Council: Council

 
 
 
Council
Students In Action
 
 
Students In Action
 
 
 
Academic Culture

Council

Council is a time for my students to share their highs and lows related to academics, and to share what's successful and struggling for them in the class. It is a non-hierarchical forum for discussion. This is important in my classroom because it gives us a powerful practice to understand more fully and appreciate the diverse backgrounds, experiences, and opinions of our classroom. It is a process that continually evolves with each group and in each time in our own developments.  

Strategy Resources (3)
Students In Action
 
 
Teacher Planning Resource
 
 
This sample pacing guide for council breaks down the academic school year into suggested activities taken from the Council Lesson Plans document. It also leaves rooms to address the specific and unique needs of your classroom.
Teacher Planning Resource
 
 
Starting Council in your class? This document details suggested lessons/activities to do with your class at the beginning, middle, and end of the school year during council. Some topics include "getting to know you," bullying, valuing differences, and appreciating others.
Students In Action
 
 
Teacher Planning Resource
 
 
This sample pacing guide for council breaks down the academic school year into suggested activities taken from the Council Lesson Plans document. It also leaves rooms to address the specific and unique needs of your classroom.
Teacher Planning Resource
 
 
Starting Council in your class? This document details suggested lessons/activities to do with your class at the beginning, middle, and end of the school year during council. Some topics include "getting to know you," bullying, valuing differences, and appreciating others.
Mark Montero
Aspire Titan Academy
Los Angeles, CA


 

About this strategy

Prep Time:
Long
Subject:
English / Language Arts
Grade:
Third grade
Similar Strategies
Stakeholder Collaboration
Data Teams and Blended Instruction

At our blended school, we value data in all forms, whereby we seek to meet both the academic and behavioral needs of our students. In the elementary school setting, where we assess reading levels every six weeks, we also assess student growth and mastery in each student’s blended learning every quarter and assess behavioral trends on a monthly basis.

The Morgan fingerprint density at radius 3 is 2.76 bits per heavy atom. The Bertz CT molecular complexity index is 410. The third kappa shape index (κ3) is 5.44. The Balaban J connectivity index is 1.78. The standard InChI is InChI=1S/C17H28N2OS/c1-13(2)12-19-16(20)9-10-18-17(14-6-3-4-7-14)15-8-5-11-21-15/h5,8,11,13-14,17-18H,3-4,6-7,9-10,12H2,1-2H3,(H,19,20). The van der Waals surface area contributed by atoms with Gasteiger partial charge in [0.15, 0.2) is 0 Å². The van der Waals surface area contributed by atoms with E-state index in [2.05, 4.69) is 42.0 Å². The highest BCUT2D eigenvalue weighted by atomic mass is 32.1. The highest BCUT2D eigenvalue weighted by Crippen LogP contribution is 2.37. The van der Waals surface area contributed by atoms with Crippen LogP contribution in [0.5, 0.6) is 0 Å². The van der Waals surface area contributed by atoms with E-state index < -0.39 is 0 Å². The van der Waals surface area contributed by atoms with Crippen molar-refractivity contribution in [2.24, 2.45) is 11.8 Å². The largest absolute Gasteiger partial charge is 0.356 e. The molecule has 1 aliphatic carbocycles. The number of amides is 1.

Blended Learning Model Overviews
Rotational Model with Two Groups

We began to pilot blended learning three years ago starting with K-2. So our 3rd grade students have had three years of blended learning and we have a solidified understanding of what works. At Aspire Titan Academy, we use a rotational model in both math and ELA, which provides students 90 to 120 minutes of individual computer time daily. In both math and ELA, students are divided into two group, each spending half their time in teacher-led instruction and the remainder of working on the computers. While they’re on the computers, students use either DreamBox Learning (math), i-Ready or myON (reading), or an enrichment program, such as a typing software program.

Number of Students: 26 students

Number of Adults: one teacher; various other adults support during specific times (e.g., Blended Learning Coordinator, Special Education Teachers, etc.)

Length of Class Period/Learning Time: 120 minutes (Reading and Writing Block)

Digital Content/Ed Tech Tools Used on a Regular Basis: MyOn; i-Ready

Hardware Used on a Regular Basis: Lenovo ThinkPads (1:2 ratio); SMARTboard; Document Camera; iPad (for teacher)

Key Features: station rotation; student agency

 
Whole-Group Instruction
Mystery Problem

This strategy is a biweekly problem solving investigation on recently learned content. Typically students will be given sample scanned answers that I have hand selected. These problems have been previously solved. Students meet on the carpet for the mystery problem reveal. We also cover what the goal of our session will be using a checklist/success rubric. They are then dismissed to investigate in teams. The students select manipulatives to discuss, develop an agreed upon idea, and critique which student(s) response they agree with/why. If a team finishes early they can work on they "Step ahead" which is harder differentiated task. Finally they use the checklist to self reflect if they were successful during the mystery problem session.

 
Something went wrong. See details for more info
Nothing to upload
details
close